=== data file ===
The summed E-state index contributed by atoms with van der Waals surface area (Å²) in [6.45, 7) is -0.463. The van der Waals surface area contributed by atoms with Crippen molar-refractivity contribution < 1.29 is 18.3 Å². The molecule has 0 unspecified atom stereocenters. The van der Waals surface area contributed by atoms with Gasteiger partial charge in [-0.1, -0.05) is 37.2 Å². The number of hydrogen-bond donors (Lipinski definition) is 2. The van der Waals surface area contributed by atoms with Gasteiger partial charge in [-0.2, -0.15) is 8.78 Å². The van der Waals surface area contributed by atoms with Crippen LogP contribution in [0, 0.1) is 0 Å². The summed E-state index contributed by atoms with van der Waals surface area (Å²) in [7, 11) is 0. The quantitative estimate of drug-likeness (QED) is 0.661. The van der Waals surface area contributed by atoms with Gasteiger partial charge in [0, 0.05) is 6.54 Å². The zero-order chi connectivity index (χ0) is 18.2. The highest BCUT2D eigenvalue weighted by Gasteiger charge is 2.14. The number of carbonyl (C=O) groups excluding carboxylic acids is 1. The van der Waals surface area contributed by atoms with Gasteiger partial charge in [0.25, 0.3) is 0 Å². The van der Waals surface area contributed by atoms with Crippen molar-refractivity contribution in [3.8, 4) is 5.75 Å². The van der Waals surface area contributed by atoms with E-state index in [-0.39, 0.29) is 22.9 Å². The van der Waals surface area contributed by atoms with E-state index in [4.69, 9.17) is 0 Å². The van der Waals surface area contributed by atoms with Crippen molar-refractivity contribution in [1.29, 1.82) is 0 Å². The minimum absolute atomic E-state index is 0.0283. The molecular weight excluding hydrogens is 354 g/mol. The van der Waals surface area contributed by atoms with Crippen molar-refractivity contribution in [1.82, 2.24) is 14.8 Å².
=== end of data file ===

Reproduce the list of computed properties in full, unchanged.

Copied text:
The summed E-state index contributed by atoms with van der Waals surface area (Å²) in [6.45, 7) is -0.463. The van der Waals surface area contributed by atoms with Crippen molar-refractivity contribution < 1.29 is 18.3 Å². The molecule has 0 unspecified atom stereocenters. The van der Waals surface area contributed by atoms with Gasteiger partial charge in [-0.1, -0.05) is 37.2 Å². The number of hydrogen-bond donors (Lipinski definition) is 2. The van der Waals surface area contributed by atoms with Gasteiger partial charge in [-0.2, -0.15) is 8.78 Å². The van der Waals surface area contributed by atoms with Crippen LogP contribution in [0, 0.1) is 0 Å². The summed E-state index contributed by atoms with van der Waals surface area (Å²) in [7, 11) is 0. The quantitative estimate of drug-likeness (QED) is 0.661. The van der Waals surface area contributed by atoms with Gasteiger partial charge in [0, 0.05) is 6.54 Å². The zero-order chi connectivity index (χ0) is 18.2. The highest BCUT2D eigenvalue weighted by Gasteiger charge is 2.14. The number of carbonyl (C=O) groups excluding carboxylic acids is 1. The van der Waals surface area contributed by atoms with Gasteiger partial charge in [0.25, 0.3) is 0 Å². The van der Waals surface area contributed by atoms with Crippen molar-refractivity contribution in [3.8, 4) is 5.75 Å². The van der Waals surface area contributed by atoms with E-state index in [-0.39, 0.29) is 22.9 Å². The van der Waals surface area contributed by atoms with E-state index in [4.69, 9.17) is 0 Å². The van der Waals surface area contributed by atoms with Crippen molar-refractivity contribution in [1.29, 1.82) is 0 Å². The minimum absolute atomic E-state index is 0.0283. The molecular weight excluding hydrogens is 354 g/mol. The van der Waals surface area contributed by atoms with Crippen molar-refractivity contribution in [1.82, 2.24) is 14.8 Å².